Editorial: Prepare For Pandemic And Hurricane Season

By / Editorials / Wednesday, 29 April 2020 20:27

By WILLARD KILLOUGH III
Managing Editor

Yep. That's really dark title for an editorial. Yet, it's a topic that needs discussion and planning now rather than later.

Hurricane season begins June 1st. The COVID-19 season is already underway at 1,011,600 cases in the U.S. as of April 28th.

Most of us living in New Hanover County and southeastern NC, have experienced the trials and hardships of hurricanes such as Florence, Fran, etc. Now, consider a Florence later this summer while we are still dealing with the Coronavirus.

Now is not the time to freak out! At this time, we have an opportunity to plan ahead. That planning must come from our local elected leaders and emergency management officials now rather than later.

Granted, they are currently dealing with a lot of logistics amid COVID-19, but if ever the cliche "An ounce of prevention is worth a pound of cure" was appropriate, in terms of the upcoming hurricane season, that phrase is most important.

During hurricanes, most people are told to evacuate or stock up on supplies and stay at home. No help during a storm. First responders will not likely risk their lives during a storm when they've already told people to evacuate. That's understandable.

Coronvirus, a hurricane, and for those who do evacuate to a shelter, how's that going to work out?

Keith Acree, Public Information Officer for North Carolina Emergency Management under NC Department of Public Safety explained on Tuesday, "The response to COVID-19 and a hurricane response would largely draw on different resources.  The COVID-19 response is focused on medical personnel and personal protective equipment. A hurricane response typically draws on resources like search and rescue, sheltering and food/water. At the local level, counties that operate shelters are thinking about what sheltering would look like in a COVID-19 environment where social distancing needs to be observed. They are considering options that avoid congregate shelters with many people together in large open spaces like gyms."

Carolina Beach Town Manager Bruce Oakley explained, "We have had some informal "what if”" conversations but have not started planning for the possibility yet. As we start prepping for hurricane season it will definitely be included in the planning and discussions. We will also work with our partners at the County and Kure to make sure we all are on the same page."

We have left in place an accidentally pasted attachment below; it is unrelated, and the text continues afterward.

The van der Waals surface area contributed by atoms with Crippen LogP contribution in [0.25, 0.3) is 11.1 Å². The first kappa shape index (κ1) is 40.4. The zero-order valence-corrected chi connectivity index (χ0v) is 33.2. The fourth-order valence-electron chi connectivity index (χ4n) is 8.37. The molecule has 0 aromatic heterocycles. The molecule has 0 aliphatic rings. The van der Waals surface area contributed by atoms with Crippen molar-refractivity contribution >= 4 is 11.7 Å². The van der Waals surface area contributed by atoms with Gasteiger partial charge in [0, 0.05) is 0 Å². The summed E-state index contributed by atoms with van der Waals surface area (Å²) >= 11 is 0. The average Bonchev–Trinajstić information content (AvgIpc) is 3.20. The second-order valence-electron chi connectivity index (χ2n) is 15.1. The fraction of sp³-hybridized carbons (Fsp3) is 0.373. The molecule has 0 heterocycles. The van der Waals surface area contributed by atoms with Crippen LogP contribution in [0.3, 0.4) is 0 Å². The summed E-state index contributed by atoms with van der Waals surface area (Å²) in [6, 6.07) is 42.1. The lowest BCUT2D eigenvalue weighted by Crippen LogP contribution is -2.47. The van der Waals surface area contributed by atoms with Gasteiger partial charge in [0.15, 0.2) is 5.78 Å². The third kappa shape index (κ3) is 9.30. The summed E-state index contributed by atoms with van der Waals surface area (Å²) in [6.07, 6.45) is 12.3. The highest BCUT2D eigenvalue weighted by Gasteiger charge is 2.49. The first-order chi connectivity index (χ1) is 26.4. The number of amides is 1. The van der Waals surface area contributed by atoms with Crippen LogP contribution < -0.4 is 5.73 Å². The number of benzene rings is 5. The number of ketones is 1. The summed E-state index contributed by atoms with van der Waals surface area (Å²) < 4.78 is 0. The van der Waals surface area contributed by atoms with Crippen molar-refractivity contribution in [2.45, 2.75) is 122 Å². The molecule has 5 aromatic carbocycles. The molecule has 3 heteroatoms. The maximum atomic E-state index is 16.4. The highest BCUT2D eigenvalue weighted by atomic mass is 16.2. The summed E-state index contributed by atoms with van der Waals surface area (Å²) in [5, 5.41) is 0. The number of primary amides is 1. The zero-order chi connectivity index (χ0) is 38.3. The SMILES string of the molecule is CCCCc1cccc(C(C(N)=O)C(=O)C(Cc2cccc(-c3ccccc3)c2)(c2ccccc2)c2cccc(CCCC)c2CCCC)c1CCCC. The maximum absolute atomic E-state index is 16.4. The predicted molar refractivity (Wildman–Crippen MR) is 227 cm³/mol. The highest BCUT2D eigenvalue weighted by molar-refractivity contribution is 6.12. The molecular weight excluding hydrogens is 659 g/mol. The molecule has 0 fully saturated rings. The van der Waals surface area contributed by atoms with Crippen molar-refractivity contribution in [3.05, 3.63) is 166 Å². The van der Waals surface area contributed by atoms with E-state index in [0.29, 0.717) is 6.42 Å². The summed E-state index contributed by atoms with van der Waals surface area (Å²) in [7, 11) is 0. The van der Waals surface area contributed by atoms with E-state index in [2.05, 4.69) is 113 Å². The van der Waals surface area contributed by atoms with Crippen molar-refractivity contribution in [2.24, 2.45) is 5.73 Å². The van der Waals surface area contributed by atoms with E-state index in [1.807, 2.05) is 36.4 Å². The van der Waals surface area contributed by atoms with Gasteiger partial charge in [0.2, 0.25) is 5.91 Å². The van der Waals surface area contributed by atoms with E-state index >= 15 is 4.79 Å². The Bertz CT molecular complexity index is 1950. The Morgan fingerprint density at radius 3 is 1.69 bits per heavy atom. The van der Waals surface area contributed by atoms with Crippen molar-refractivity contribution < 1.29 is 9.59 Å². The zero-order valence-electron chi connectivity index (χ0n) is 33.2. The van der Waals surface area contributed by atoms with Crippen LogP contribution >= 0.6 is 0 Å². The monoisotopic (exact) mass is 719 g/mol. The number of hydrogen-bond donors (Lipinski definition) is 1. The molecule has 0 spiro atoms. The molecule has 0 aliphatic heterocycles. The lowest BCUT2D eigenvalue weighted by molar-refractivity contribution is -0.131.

Kure Beach Councilman David Heglar - Emergency Manager for the Town - explained, "In a high level way - yes it is being considered.  As far as guidance or details - the town’s hurricane planning process starts in late April, for approval of any plan changes at the May/June meetings.  This issue has been highlighted to the County and State for their thoughts/inputs - but have not received any guidance at this time."

U.S. Senator Marco Rubio (R-FL) and Senator Rick Scott (R-FL) wrote a letter to Federal Emergency Management Agency (FEMA) Administrator Peter Gaynor requesting that FEMA issue guidance for Floridians to prepare for the 2020 hurricane season. With less than two months before the official start to the hurricane season, and with the current Centers for Disease Control protocols for social distancing, they pointed out that proper planning must begin to keep Floridians safe and healthy in the event of a storm.

Suggestion: Federal, state and local governments should plan now to expedite disaster relief ahead of - and - for after such a storm now rather than after the fact. Many NC local governments are still waiting for aid they were promised several years ago for prior storms.

That slow-action model will not work amid the current pandemic if a storm(s) hit our coastal communities.

State officials often encourage people to make plans for storms such as stocking up on supplies, medications, preserving important documents. Now everyone should add COVD-19 concerns to those plans.

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